Are Reality TV “Professionals” Really Professionals?


Last Sunday, one of my kids was sick, so we ended up watching a lot of TV that day. With not much on on a Sunday afternoon, we ended up watching that “reality” show about real estate agents in New York City.

I have to wonder, is this the way any professional would want to be portrayed? This show makes them out to be unethical, untrustworthy and, for the most part, pretty unlikable people.

As far as I can tell, this is pretty par for the course for most of these reality-type shows.

I don’t know about you, but, no matter how successful they appear to be, these are not people I would want to do business with. They’ve publicly branded themselves as people who are full of themselves and willing to do whatever they need to do to get the job done – whether it’s within the bounds of professional ethics or not. Not to mention the fact that they go on TV and publicly speak poorly of their clients and associates.

I know plenty of professionals who get the job done just as well as these Bozo’s do and they do it in a way that is a testament to their business ethics. People to whom I would never hesitate to refer my clients, contacts, friends and family.

What about you? Would you give your business to these people behaving badly, or would you rather do business with someone you can trust and, maybe even, like?

Marketing Creatively Can Set You Apart


Every month, I update the Lev Promotions website and send out an e-mail with a list of commemorative dates, holidays, and events that can be used as wonderful marketing tools.

The last e-mail newsletter I sent out detailed the events in August – I encourage my clients to work at least 3 months out whenever possible.

To see that newsletter and get just a small sampling of what amazing marketing opportunities await you, go to:—A-Look-at-August-2013.html?soid=1102140918947&aid=Hy27zIvGFbM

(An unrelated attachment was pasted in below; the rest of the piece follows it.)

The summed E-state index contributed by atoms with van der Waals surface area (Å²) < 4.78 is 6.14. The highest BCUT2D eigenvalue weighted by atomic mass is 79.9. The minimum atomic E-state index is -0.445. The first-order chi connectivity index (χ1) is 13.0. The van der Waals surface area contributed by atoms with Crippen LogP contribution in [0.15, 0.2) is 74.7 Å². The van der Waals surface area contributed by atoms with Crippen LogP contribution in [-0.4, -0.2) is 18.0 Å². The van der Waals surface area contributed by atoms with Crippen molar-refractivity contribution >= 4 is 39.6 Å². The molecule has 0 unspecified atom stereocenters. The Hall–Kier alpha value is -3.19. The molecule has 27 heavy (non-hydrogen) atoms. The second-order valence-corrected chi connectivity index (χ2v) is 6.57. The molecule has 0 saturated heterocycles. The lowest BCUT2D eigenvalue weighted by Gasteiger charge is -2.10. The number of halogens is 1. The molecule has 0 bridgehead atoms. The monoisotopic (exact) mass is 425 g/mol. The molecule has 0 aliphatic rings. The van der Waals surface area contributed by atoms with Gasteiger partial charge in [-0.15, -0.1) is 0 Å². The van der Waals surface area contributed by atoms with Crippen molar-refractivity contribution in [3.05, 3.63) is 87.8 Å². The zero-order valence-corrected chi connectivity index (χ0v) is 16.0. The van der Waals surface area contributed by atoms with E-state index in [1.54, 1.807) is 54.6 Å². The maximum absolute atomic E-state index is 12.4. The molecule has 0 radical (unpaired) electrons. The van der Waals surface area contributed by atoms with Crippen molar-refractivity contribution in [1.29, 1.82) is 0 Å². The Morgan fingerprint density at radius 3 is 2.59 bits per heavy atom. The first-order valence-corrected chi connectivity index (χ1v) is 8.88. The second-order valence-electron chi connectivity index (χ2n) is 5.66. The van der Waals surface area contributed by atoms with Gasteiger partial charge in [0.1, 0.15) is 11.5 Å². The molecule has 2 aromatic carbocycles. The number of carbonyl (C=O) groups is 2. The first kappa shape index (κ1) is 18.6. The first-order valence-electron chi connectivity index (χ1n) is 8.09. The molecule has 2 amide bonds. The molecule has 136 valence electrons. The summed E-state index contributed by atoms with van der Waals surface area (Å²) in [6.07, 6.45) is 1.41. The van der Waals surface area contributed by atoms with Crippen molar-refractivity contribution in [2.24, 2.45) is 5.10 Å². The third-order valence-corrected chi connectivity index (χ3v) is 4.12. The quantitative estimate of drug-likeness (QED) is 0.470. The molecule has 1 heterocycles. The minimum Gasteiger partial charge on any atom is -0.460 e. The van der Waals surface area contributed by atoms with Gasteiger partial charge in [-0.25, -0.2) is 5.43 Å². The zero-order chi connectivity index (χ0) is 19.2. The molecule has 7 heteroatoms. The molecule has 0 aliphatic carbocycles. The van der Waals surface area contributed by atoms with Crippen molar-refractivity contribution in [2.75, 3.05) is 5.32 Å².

Now it’s just a question of figuring out which of these events you can create a tie-in for to come up with a memorable marketing event that will leave your audience asking for more!

Image-Changing Mugs: A Great Way to Promote A Change in Your Business


Does your business have a change coming up that you’d like to publicize? Promotional products that have a changing image component to them are the perfect item to get people excited about the coming changes!

What kind of changes? A move to a new location… Redesign of a product… New logo… New name… and  more.

To see one example of an image-changing product, go to

Is Any Publicity Good?


There are those who are of the belief that any publicity is good publicity – even if it’s bad. I don’t agree.

I believe that a company can turn a bad publicity situation around to its advantage and become a trend-setter, or the expert in the field, or even the preferred provider of a particular product or service.

As with most difficult or bad situations in life, it’s what you do with it that matters most. For instance, back in the ’80’s, when someone was going around putting poison in bottles of Tylenol in drugstores, it could have been the end of that brand name. Instead, Tylenol took the initiative: They recalled their product off store shelves. They invented a tamper-proof security system for their bottles which we now take for granted (and maybe even hate when we can’t get out precious medicine out of a new bottle when a throbbing headache is rendering us useless) and which has been implemented across the board for medications and food items. Tylenol is still alive and thriving today. In fact, they’ve outlived their competitor from that time period, Datril.

Bad publicity is bad. It tells the world about an oversight, a bad decision, or an out-and-out failure on the part of your company. It’s how you respond to that publicity that could be the make or break for your company’s survival.

And don’t forget that social media outlets are as integral part of the overall publicity picture as the traditional news media. Got a bad review on Yelp or Facebook? It’s how people see you respond that can determine if they will give you a first chance or a second chance or just walk away into your competitor’s arms.

Viral Marketing at Work


You’ve probably heard the phrase “viral marketing.” If you’re unsure what it means, it is word of mouth taken to the nth degree by having people spread the word quickly and effectively about a particular subject.

It’s what got The Blair Witch Project film known. It’s what those flash mob events were all about.